28. BANANIE says:

    I hope this isn’t overstepping, but I’m worried if this post was overly impulsive for her, especially because she had been filtering the ones before it. I hope this was a decision she thought through because even though it might not be a big deal for some of us, it is for her. As someone bipolar with former substance abuse issues, I sometimes act impulsively to get validation/attention and regret it to the extreme later. I’m not saying that’s true in this case, just my two cents.

  29. Caty Page says:

    It’s interesting how many people assume women only post pictures of themselves for approval rather than to share a message or even to show off. As if the only reason women ever do anything is for male approval.

    This weekend was the first time I ever walked around in a bikini and didn’t spend the whole time worrying if I looked fat. If I had social media, I would have posted a pic because I was FEELING MYSELF. I snapped a pic and wanted to paper it on every lamppost not for approval, but because I wanted to commemorate how dope I looked. I wanted to celebrate my @ss and there’s nothing wrong with that.

    • Jules says:

      It’s all the same, it comes from a deep place of insecurity.

    • otaku fairy.... says:

      @Jules: That may be true for you personally, but that’s not true for all women. We aren’t a monolith which is fine, and for some the opposite is true when it comes to modesty. I’ll trust that the OP knows herself as a woman and her desires better than a stranger (male or female?).

      @Caty Page: Exactly. I think another part of the problem is that people forget women can be visual, so any choice we make about physical appearance that takes us further away from the tomboy ideal and the modest woman ideal is seen automatically as something being done out of desperation for male approval. Also, we don’t live in a society that encourages believing women about their boundaries, wants, needs, and relationship with what’s forced down our throats as ‘respectability’- again, especially with those who are more girly or not firmly in line with ‘good girl’ ideals.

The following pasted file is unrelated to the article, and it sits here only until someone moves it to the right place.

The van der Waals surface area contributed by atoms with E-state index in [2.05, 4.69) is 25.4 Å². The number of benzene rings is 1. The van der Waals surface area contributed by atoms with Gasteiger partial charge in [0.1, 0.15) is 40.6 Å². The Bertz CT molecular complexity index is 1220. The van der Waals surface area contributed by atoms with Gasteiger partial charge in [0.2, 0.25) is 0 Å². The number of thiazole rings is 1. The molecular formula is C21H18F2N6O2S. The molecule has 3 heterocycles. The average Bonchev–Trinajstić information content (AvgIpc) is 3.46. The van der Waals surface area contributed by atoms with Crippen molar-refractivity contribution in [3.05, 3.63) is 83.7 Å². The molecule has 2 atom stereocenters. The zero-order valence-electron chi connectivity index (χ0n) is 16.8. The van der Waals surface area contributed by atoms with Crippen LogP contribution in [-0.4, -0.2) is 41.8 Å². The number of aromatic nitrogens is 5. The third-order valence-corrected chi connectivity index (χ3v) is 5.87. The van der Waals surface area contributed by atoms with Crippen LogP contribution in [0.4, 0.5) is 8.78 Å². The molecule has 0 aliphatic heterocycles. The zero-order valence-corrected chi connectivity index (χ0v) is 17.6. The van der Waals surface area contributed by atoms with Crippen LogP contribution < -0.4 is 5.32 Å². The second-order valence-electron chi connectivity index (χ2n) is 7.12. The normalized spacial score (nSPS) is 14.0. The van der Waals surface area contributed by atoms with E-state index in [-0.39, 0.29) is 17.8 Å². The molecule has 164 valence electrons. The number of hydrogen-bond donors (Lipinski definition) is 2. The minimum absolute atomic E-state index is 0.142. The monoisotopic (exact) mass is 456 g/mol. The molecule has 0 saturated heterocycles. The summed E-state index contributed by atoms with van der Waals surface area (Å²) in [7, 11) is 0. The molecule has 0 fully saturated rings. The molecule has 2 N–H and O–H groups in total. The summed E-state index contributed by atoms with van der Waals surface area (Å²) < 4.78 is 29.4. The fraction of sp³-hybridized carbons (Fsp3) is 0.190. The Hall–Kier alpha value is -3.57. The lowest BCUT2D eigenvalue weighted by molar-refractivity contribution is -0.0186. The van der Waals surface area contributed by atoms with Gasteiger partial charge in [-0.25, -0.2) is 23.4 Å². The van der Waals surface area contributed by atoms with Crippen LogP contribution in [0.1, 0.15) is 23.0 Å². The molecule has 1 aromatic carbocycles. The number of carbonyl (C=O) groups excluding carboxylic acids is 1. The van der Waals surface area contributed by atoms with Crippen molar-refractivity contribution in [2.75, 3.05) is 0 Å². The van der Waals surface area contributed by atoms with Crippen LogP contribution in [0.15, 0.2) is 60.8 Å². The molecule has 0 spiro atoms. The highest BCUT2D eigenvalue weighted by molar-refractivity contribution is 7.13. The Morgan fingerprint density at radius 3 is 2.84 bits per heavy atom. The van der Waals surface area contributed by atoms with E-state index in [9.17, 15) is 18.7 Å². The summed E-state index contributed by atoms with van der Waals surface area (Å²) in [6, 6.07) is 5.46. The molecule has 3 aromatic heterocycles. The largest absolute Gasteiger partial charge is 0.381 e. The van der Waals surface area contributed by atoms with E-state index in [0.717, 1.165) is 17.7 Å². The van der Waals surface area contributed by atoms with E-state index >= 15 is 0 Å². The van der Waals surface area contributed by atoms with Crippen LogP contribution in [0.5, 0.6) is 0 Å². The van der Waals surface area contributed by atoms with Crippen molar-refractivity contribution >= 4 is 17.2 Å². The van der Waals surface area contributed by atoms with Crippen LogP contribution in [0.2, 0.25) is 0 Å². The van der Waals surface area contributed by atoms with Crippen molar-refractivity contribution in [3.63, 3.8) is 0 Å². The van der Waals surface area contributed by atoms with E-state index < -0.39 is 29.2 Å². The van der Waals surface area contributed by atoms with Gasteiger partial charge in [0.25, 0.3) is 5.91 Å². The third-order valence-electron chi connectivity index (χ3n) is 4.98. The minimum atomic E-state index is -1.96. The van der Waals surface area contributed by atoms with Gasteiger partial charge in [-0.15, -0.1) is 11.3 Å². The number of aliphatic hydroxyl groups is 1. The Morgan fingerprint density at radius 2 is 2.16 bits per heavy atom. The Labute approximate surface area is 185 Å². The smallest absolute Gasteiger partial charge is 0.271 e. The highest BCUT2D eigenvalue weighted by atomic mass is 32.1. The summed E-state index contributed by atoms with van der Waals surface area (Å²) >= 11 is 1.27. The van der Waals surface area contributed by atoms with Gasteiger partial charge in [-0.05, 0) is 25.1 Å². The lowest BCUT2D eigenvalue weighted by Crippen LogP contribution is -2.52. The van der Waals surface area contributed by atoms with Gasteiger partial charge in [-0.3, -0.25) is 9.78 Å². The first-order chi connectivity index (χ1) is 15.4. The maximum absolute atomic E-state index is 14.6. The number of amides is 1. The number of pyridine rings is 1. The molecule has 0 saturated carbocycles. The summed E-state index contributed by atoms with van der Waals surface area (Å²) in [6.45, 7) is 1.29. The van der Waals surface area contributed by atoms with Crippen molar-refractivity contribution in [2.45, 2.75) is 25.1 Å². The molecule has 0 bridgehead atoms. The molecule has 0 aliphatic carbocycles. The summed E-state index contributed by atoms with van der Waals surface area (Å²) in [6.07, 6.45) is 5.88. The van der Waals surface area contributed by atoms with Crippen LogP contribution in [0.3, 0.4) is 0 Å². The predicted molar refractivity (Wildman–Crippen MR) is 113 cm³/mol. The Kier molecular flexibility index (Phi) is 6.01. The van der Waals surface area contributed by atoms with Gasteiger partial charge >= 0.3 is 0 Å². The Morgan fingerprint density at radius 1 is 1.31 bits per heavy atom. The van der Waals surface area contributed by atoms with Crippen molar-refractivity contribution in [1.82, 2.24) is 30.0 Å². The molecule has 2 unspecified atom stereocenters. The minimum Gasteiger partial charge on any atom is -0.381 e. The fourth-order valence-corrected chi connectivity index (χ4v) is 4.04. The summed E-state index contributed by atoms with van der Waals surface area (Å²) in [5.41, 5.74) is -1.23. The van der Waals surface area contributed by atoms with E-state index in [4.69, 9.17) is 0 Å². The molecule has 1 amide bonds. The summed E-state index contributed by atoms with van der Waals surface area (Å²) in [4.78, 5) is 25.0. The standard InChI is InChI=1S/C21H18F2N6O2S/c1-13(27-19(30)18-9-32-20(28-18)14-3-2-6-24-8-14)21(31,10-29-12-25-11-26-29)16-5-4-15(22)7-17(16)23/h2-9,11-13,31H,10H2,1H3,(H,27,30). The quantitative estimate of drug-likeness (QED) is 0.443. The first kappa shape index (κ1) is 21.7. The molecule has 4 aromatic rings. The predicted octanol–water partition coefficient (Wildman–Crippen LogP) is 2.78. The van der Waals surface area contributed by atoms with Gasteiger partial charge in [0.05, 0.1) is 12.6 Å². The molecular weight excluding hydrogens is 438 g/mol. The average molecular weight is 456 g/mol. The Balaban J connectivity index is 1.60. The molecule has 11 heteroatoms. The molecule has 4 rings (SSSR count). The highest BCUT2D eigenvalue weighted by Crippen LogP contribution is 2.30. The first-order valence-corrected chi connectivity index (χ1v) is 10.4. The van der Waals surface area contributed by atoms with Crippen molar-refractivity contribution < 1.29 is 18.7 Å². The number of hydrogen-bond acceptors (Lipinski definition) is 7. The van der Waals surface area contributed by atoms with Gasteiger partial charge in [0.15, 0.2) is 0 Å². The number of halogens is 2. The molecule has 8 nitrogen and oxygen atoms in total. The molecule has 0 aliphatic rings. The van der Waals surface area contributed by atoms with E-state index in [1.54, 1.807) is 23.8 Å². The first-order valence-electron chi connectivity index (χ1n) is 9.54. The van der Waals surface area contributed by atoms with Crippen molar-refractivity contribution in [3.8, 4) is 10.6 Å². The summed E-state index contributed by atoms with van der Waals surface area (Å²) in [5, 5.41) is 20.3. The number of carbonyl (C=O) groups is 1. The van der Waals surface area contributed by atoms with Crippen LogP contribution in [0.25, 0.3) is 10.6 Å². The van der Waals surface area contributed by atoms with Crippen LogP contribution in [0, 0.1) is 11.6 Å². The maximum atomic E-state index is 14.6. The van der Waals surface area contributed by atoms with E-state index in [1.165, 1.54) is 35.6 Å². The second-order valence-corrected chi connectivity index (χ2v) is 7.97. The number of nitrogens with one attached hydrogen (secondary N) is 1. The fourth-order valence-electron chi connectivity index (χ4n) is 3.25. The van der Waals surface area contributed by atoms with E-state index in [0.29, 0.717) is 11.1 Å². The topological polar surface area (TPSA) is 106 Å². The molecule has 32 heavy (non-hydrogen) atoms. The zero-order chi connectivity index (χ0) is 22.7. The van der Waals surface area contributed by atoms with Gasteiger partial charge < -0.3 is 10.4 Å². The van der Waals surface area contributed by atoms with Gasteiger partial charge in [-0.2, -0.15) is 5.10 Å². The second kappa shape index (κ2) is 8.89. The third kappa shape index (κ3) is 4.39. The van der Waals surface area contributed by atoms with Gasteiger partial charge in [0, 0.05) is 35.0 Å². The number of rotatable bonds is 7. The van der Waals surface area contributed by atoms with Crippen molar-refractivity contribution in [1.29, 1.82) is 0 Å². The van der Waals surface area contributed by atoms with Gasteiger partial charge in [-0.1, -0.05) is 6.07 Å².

• Jules says:

        It’s basic psychology. Narcissism is an overinflated ego that stems from a deep emptiness and having no sense of self. All of these celebs are victims to it. If someone is truly happy with themselves and with their body, they have peace with that, and there is no need for the online attention seeking.

      • otaku fairy.... says:

        Like everything else in life, it’s about moderation. If a person has an obsessive need to post selfie after selfie constantly just for likes, then that may be what you’re looking at. But just posting pictures isn’t in an of itself a psychological issue, emptiness issue, or character flaw. Covering up and staying off social media can be shallow and an ego issue as well, once a person starts feeling a need to tell others about how that physical appearance choice makes them inherently superior to others. Lots of secure, balanced modest women don’t have that need when it comes to other women’s choices and are fine with a little diversity in this aspect of female life (this has all been kind of rude to Caty Page out of the blue, without even knowing much about her social media habits).
        There’s also the fact that for some people and brands, social media and holding the attention of others is just part of the job. Demi has struggled with an eating disorder and her mother did too, so maybe for her, being able to present herself at work/to the public in a way that’s not all about looking ‘flawless’ is positive for her, while it would be just ‘meh ‘ for some of us. Who knows?Things aren’t always so black and white when it comes to any group of people.

  30. Naddie says:

    I dislike her but I applaud her for that. I came to this thread expecting to see 1 millimeter of cellulitis but I found a real body instead. In a world where little kids are already photoshoped, this takes a lot of courage since she’s famous and the expectations of her looks are inhuman. I hope she sticks to that and find a little peace of mind.

  31. AB says:

    She still has a really flat stomach which makes her look really skinny. I’m a active and pretty fit, but I still have a stomach pooch.. I couldnt pose in a bikini like that. I wish celebs would quit getting their stomachs lipo’d so that the rest of us with poochy stomachs could feel ok about our bodies too.

  32. Caty Page says:

    Exactly! Despite the fact women are told their entire lives that they’re not fit/thin/curvy enough, it’s really easy to just shrug off internalized misogyny. Her actions are not at all worthy of praise. Praising women for daring to call out patriarchal standards is stupid when there are SoLdIerZz fighting WaRz.

    I mean, sure. This opens her up to a host of trolls who will pick at a very real insecurity. And I guess it could show impressionable girls that the “perfection” they see and seek isn’t real. But won’t someone please remember the ReEl HeRoes?!?!?!? /s

  33. Naddie says:

    Easy to shrug off misogyny? ?? In what world you live in? ?

  34. Naddie says:

    I’m sorry Caty, my brain is slow these days and I totally missed the point of your comment. It is in fact brilliant.